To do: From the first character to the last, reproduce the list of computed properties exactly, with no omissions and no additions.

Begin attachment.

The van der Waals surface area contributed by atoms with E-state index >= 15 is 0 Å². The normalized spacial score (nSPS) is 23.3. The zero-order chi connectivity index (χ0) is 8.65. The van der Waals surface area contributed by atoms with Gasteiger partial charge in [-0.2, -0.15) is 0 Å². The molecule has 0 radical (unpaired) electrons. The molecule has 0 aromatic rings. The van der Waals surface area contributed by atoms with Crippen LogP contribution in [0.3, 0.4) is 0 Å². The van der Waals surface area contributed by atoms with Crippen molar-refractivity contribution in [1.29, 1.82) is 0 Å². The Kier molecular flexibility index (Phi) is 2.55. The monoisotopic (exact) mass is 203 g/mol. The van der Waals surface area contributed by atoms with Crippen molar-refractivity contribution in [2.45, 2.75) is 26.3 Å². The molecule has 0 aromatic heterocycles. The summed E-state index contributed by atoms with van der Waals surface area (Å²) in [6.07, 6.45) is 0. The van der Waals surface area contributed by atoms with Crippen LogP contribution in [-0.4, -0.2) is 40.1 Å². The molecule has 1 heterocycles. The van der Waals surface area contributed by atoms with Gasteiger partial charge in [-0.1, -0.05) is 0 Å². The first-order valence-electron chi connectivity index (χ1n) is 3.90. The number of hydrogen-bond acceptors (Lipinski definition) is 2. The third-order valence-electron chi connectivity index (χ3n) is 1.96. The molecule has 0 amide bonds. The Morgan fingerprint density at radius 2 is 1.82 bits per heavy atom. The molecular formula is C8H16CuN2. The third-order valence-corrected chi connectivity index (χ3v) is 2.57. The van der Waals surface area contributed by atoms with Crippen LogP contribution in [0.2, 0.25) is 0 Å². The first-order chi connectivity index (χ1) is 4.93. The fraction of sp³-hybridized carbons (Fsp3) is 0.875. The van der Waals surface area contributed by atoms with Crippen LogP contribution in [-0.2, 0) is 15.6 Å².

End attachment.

The van der Waals surface area contributed by atoms with E-state index >= 15 is 0 Å². The normalized spacial score (nSPS) is 23.3. The zero-order chi connectivity index (χ0) is 8.65. The van der Waals surface area contributed by atoms with Gasteiger partial charge in [-0.2, -0.15) is 0 Å². The molecule has 0 radical (unpaired) electrons. The molecule has 0 aromatic rings. The van der Waals surface area contributed by atoms with Crippen LogP contribution in [0.3, 0.4) is 0 Å². The van der Waals surface area contributed by atoms with Crippen molar-refractivity contribution in [1.29, 1.82) is 0 Å². The Kier molecular flexibility index (Phi) is 2.55. The monoisotopic (exact) mass is 203 g/mol. The van der Waals surface area contributed by atoms with Crippen molar-refractivity contribution in [2.45, 2.75) is 26.3 Å². The molecule has 0 aromatic heterocycles. The summed E-state index contributed by atoms with van der Waals surface area (Å²) in [6.07, 6.45) is 0. The van der Waals surface area contributed by atoms with Crippen LogP contribution in [-0.4, -0.2) is 40.1 Å². The molecule has 1 heterocycles. The van der Waals surface area contributed by atoms with Gasteiger partial charge in [-0.1, -0.05) is 0 Å². The first-order valence-electron chi connectivity index (χ1n) is 3.90. The number of hydrogen-bond acceptors (Lipinski definition) is 2. The third-order valence-electron chi connectivity index (χ3n) is 1.96. The molecule has 0 amide bonds. The Morgan fingerprint density at radius 2 is 1.82 bits per heavy atom. The molecular formula is C8H16CuN2. The third-order valence-corrected chi connectivity index (χ3v) is 2.57. The van der Waals surface area contributed by atoms with Crippen LogP contribution in [0.2, 0.25) is 0 Å². The first-order chi connectivity index (χ1) is 4.93. The fraction of sp³-hybridized carbons (Fsp3) is 0.875. The van der Waals surface area contributed by atoms with Crippen LogP contribution in [-0.2, 0) is 15.6 Å².